San Francisco Mayor Airs Feelings About JobNPR
October 30, 2006
Heard on Morning Edition October 30, 2006 -
RENEE MONTAGNE, host: Here in California, unusually candid comments from San Francisco’s mayor have caused a stir in political circles. During a television interview, Democrat Gavin Newsom did what many politicians rarely do; he said exactly what was on his mind. Here’s NPR’s Richard Gonzales.
RICHARD GONZALES: Gavin Newsom is one of the most popular mayors San Francisco has ever seen, with an approval rating hovering around 80 percent. He became a national figure when he boldly cleared the way for same-sex marriages to be performed at City Hall, a decision later overturned by the courts. He’s wealthy, good looking and routinely mentioned as one of California’s brightest political stars. That’s why more than a few eyebrows raised when the 39-year-old Newsom told a TV interviewer that he was not convinced that he wants to run for mayor again.
Mayor GAVIN NEWSOM (San Francisco, California): This is it. You only get one chance in this thing called life. And I know that sort of maudlin and absurd, but it’s a fact. And you know what? You can make a profound difference in people’s lives without having a title in front of your name.
GONZALES: And Newsom was just getting warm up. He said being mayor requires intensity and passion that some day’s he just doesn’t have, adding, I’m not sure I really what to do it for four more years. And I’m dead serious. (Soundbite of TV interview)
Mayor NEWSOM: Why the heck would someone of competence - and I may not be that person - but someone that’s says, you know, I don’t need this job. I love to get in politics - listen, you got to be crazy.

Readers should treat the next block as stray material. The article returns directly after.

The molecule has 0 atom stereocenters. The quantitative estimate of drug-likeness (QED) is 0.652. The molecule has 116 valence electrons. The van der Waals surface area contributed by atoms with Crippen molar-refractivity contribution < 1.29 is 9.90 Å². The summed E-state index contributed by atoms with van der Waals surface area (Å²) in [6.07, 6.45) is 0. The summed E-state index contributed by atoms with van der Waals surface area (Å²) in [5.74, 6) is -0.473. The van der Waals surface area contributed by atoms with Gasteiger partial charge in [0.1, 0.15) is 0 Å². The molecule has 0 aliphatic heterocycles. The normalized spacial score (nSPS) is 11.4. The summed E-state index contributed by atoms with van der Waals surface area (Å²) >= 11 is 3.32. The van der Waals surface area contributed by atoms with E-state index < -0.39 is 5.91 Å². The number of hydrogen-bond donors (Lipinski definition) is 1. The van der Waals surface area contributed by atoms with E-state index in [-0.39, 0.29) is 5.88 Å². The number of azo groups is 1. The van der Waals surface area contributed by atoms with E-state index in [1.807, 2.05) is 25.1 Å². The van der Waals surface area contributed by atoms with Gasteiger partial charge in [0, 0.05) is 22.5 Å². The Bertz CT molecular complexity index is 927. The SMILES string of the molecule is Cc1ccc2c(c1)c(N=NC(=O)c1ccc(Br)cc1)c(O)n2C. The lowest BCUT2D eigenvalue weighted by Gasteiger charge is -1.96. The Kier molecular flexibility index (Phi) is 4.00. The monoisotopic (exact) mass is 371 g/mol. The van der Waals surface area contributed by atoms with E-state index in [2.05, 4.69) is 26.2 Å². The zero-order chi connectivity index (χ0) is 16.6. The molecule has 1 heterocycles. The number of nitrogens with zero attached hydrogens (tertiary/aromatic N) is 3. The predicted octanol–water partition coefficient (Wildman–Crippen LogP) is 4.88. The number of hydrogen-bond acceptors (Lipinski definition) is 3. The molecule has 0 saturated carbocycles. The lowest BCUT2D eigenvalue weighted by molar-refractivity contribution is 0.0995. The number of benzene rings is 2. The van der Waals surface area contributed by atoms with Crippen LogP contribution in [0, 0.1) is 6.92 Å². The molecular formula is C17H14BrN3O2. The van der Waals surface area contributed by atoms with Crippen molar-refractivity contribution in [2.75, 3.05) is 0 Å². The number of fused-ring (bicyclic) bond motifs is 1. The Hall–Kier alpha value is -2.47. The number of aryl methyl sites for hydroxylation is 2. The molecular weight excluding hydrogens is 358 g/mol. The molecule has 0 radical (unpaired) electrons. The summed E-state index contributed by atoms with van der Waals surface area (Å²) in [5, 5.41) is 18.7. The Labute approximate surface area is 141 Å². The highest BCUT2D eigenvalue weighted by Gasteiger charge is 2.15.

GONZALES: As Newsom bared his soul to journalist Phil Matier on San Francisco TV station KPIX, the recently divorced mayor expressed frustration with media attention on his private life, stories that are among other things have focused on his hair gel and on whether his new 20-year-old model girlfriend is old enough to drink. Now, the question on the minds of many San Franciscans: was the mayor serious about giving up politics or just having a bad day?
Mr. PETER KEEN(ph) (Golden Gate University Law School): I think it’s a fascinating insight into a rather brilliant young politician on a human level that you don’t usually get in the political sphere in the United States, and it’s somewhat refreshing. GONZALES: Peter Keen of Golden Gate University Law School says Newsom’s public remunerations show that he doesn’t fit the model of a hardened politician driven by ambition.
Mr. KEEN: Here you have someone who’s a rather thoughtful guy, and he’s stepping back and he’s looking at his life and he’s saying, is it a game worth the candle?
GONZALES: Yet Newsom, a man known to be less than guarded in his public comments, is running a risk, says political consultant Alex Clemens.
Mr. ALEX CLEMENS (Political Consultant): Some people may see you as attempting to have a groundswell of folks come out and say, oh, oh, Mr. Mayor, please run. Others may choose to attribute other negative attributes to it. I believe that the mayor is being frank about his ambivalence.
GONZALES: Meanwhile, Newsom’s political team is busy gearing up for a re-election campaign. San Francisco supervisor Chris Daly doubts that Newsom will drop out of the race.
Mr. CHRIS DALY (San Francisco Board of Supervisors): They’ve already raised more money than probably any potential opponent is going to raise, and it’s over a year out. They’re running. The mayor of San Francisco just has, you know, a little personal discontent with basically, you know, his honeymoon, which lasted about a year or two longer than most elected officials, is now starting to wear off.
GONZALES: Yet in Newsome’s state of the city speech last week, the mayor sounded every bit like a man who still relishes the challenges of fixing potholes, fighting crime and helping the homeless.
Mayor NEWSOM: I am proud of this city. And I am proud of the progress we have made. And I’m proud to be your mayor. Thank you all very, very much for being here. Now let’s get to work. Thank you very, very much.
GONZALES: A top aide to the mayor says Newsom may occasionally suffer a little human angst, but nothing is about to sidetrack his political future.
See this story on NPR